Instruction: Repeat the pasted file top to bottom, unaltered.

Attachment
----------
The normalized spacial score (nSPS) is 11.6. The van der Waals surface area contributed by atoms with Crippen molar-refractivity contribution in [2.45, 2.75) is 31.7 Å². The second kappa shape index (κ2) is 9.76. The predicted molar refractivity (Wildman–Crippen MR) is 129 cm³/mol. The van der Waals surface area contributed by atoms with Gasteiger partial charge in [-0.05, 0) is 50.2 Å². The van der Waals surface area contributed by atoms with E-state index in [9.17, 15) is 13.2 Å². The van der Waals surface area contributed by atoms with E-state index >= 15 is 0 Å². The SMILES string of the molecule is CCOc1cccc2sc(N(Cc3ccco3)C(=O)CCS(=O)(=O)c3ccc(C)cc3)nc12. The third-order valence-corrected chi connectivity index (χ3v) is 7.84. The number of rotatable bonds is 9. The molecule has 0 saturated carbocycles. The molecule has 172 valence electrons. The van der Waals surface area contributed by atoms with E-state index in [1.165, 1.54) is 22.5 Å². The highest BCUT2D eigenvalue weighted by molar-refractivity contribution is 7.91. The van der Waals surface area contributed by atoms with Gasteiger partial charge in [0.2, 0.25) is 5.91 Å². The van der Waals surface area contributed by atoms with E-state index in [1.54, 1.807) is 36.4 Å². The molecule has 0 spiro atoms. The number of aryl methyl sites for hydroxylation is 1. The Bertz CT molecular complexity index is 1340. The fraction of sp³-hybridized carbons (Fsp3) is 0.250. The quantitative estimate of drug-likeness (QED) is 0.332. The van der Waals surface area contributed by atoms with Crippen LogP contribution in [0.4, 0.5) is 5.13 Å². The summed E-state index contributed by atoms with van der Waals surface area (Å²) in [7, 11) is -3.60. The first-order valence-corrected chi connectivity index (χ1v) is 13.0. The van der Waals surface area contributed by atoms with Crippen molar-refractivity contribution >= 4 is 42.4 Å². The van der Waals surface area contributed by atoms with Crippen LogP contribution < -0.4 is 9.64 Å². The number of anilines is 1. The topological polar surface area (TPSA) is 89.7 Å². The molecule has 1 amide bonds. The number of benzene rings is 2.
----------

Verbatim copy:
The normalized spacial score (nSPS) is 11.6. The van der Waals surface area contributed by atoms with Crippen molar-refractivity contribution in [2.45, 2.75) is 31.7 Å². The second kappa shape index (κ2) is 9.76. The predicted molar refractivity (Wildman–Crippen MR) is 129 cm³/mol. The van der Waals surface area contributed by atoms with Gasteiger partial charge in [-0.05, 0) is 50.2 Å². The van der Waals surface area contributed by atoms with E-state index in [9.17, 15) is 13.2 Å². The van der Waals surface area contributed by atoms with E-state index >= 15 is 0 Å². The SMILES string of the molecule is CCOc1cccc2sc(N(Cc3ccco3)C(=O)CCS(=O)(=O)c3ccc(C)cc3)nc12. The third-order valence-corrected chi connectivity index (χ3v) is 7.84. The number of rotatable bonds is 9. The molecule has 0 saturated carbocycles. The molecule has 172 valence electrons. The van der Waals surface area contributed by atoms with E-state index in [1.165, 1.54) is 22.5 Å². The highest BCUT2D eigenvalue weighted by molar-refractivity contribution is 7.91. The van der Waals surface area contributed by atoms with Gasteiger partial charge in [0.2, 0.25) is 5.91 Å². The van der Waals surface area contributed by atoms with E-state index in [1.54, 1.807) is 36.4 Å². The molecule has 0 spiro atoms. The number of aryl methyl sites for hydroxylation is 1. The Bertz CT molecular complexity index is 1340. The fraction of sp³-hybridized carbons (Fsp3) is 0.250. The quantitative estimate of drug-likeness (QED) is 0.332. The van der Waals surface area contributed by atoms with Crippen LogP contribution in [0.4, 0.5) is 5.13 Å². The summed E-state index contributed by atoms with van der Waals surface area (Å²) in [7, 11) is -3.60. The first-order valence-corrected chi connectivity index (χ1v) is 13.0. The van der Waals surface area contributed by atoms with Crippen molar-refractivity contribution >= 4 is 42.4 Å². The van der Waals surface area contributed by atoms with Crippen LogP contribution < -0.4 is 9.64 Å². The number of anilines is 1. The topological polar surface area (TPSA) is 89.7 Å². The molecule has 1 amide bonds. The number of benzene rings is 2.